Views from the Batobus river boat cruising along the River Seine:
Parisian Styles and Trends Noticed (admittedly exclusively female – oops!):
· Pashminas or poncho-style tops; lots of draping of luxurious fabrics over one shoulder, dahling.
· Ankle boots with thick, opaque or flesh-coloured tights and above knee-length skirts.
· Mostly boots with small, short heels: ankle, calf-and knee- length; with very few stilettos spotted!
· Waist-length jackets or longer, cinched in at the waist to create exquisite shape; a shape defined, honoured. Worshipped.
· Long woolly scarves wound and knotted at the neck, often in striking accent colours complementing the whole ensemble (particularly remembered: a mustard yellow scarf over a black crew-necked sweater and black jeans).
· Outfits in tones and hues of colours; not particularly bright, but rich, jewel colours, warm against the skin. Complementary-colour dressing is spot on!
Notre Dame and my attempts at artsy photography (which aren’t so bad, if I do say so myself!):
Doorways, of which I have an odd interest in (please don’t ask for the logic or reason in this; it’s just that beautiful architecture talks to me, and doors are often the thing that catches my eye and my imagination first... Who could live behind them? What happens when they’re shut, or open, and why? How would I feel if this was my front door?) :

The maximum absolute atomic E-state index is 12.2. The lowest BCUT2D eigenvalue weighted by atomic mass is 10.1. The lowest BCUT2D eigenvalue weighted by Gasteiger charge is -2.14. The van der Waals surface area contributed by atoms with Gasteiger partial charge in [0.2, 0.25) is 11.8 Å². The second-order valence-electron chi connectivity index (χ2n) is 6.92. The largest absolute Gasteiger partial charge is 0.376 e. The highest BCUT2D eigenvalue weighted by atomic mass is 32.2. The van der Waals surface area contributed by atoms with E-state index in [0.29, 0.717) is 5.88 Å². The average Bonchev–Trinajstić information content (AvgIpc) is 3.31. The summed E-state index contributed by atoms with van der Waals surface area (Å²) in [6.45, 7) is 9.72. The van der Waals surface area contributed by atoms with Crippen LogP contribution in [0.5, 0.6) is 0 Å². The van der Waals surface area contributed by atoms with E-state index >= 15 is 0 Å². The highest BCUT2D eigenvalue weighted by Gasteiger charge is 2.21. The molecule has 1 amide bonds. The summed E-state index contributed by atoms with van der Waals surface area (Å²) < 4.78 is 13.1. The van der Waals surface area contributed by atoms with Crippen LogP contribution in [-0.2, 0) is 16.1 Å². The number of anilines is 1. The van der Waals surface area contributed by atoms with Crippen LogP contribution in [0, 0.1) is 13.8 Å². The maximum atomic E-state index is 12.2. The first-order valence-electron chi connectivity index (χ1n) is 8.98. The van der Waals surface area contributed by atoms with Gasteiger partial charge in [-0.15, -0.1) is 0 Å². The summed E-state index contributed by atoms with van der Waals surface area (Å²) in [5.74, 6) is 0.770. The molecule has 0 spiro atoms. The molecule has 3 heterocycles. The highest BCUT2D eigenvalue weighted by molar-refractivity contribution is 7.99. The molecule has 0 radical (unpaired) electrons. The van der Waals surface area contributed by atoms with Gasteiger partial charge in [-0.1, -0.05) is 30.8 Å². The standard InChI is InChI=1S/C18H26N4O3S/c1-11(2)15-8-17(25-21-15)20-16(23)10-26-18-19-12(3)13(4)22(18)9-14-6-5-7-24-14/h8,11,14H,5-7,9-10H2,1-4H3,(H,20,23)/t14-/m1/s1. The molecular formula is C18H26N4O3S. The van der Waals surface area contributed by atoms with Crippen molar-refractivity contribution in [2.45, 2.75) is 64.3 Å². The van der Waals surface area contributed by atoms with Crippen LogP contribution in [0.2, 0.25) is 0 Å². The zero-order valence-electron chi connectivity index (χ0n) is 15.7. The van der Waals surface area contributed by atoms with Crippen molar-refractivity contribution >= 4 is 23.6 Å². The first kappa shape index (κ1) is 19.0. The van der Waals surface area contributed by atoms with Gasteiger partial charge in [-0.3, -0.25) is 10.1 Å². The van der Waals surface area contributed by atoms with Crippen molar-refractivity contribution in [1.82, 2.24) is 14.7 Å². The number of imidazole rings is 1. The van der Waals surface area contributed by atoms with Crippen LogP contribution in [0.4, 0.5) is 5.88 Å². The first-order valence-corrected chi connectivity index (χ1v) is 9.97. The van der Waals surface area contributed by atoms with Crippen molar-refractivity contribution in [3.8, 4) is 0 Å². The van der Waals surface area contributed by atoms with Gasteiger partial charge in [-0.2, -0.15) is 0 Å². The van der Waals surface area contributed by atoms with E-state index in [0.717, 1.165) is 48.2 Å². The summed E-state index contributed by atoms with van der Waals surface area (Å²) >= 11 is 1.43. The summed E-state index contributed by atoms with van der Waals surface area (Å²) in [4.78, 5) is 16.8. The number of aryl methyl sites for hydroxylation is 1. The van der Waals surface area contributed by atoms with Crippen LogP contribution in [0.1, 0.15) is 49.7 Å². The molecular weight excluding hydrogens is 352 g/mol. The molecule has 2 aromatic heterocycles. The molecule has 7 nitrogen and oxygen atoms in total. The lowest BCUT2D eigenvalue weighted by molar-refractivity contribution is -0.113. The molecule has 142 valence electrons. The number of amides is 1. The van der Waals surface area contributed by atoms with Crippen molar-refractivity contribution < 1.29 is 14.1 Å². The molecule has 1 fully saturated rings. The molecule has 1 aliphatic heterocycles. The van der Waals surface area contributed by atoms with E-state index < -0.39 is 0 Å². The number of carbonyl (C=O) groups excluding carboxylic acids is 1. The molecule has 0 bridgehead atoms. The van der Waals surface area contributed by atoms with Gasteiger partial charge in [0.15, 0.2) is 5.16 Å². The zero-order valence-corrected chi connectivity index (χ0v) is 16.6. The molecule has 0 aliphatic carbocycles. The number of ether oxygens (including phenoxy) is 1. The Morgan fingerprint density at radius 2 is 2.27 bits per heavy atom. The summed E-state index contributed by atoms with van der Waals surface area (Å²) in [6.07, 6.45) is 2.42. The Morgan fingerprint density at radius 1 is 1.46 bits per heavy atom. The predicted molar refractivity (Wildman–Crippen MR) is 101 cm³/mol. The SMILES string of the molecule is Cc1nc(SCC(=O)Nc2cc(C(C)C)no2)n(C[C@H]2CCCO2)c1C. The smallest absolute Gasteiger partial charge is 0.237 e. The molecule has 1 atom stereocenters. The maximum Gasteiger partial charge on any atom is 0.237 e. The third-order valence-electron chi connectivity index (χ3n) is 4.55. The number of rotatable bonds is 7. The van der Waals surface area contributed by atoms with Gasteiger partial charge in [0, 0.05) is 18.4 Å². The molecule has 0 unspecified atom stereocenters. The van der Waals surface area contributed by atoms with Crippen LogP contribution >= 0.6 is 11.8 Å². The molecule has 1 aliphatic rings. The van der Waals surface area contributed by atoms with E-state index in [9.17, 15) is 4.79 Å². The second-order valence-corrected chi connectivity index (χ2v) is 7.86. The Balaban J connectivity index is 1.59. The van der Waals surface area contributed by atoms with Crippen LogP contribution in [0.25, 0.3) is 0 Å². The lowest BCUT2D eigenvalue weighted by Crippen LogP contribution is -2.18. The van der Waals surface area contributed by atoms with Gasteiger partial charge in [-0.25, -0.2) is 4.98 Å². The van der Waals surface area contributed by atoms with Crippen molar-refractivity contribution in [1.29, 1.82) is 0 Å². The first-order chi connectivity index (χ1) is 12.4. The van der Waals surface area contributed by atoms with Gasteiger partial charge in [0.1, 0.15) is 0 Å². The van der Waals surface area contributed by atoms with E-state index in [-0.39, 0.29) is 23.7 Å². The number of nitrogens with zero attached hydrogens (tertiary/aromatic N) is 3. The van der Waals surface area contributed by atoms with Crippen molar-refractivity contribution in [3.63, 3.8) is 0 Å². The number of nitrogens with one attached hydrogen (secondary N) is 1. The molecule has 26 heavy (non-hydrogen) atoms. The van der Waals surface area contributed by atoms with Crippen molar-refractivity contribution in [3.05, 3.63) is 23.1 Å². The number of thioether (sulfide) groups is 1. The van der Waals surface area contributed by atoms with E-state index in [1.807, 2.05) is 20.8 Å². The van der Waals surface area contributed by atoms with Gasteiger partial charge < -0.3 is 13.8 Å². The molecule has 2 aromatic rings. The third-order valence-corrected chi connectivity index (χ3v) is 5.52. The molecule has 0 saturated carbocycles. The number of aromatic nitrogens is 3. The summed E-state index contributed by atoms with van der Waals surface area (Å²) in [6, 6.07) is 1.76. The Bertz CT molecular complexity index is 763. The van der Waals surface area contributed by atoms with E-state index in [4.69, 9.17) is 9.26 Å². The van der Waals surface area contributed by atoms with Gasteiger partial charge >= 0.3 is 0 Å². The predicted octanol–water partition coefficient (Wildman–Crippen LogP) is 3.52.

Shakespeare and Company...
...a bookshop that I longed to go in after it was featured in a book I read this summer, 'The Shoe Queen' by Anna Davis. Much smaller than I anticipated, the bookshop is in fact like a collection of bookshelves all jammed together and leant against one another. It has a ye olde worlde look and atmosphere to it, as the name suggests, and is “rammed to the rafters with books,” as Zoe said. Stocking English language tomes of all genres, there are several reading areas upstairs, each one with a different theme. Though we weren’t allowed to take photos in case we disturbed anyone reading, I couldn’t resist recording the little writer’s cubby hole and wishing it was mine...
It reminded me of reading about Roald Dahl’s writing hut at the bottom of his garden (in the fab biography Storyteller: The Life of Roald Dahl by Donald Sturrock), and I wondered at what other visiting authors may have scribbled on scraps of paper or even typed in indelible ink. And so the cubby hole begged me to be creative and come inside – except I’m a bit too wide and rounded than the usual Parisian writer, if the snug fit was anything to go by... Still, it was quirky, fun and enticing and worth a disobeying pic!
And finally...a (red) reflection on my time in Paris:
"The spirit of adventure is what makes happy lives."
~ Dame Freya Stark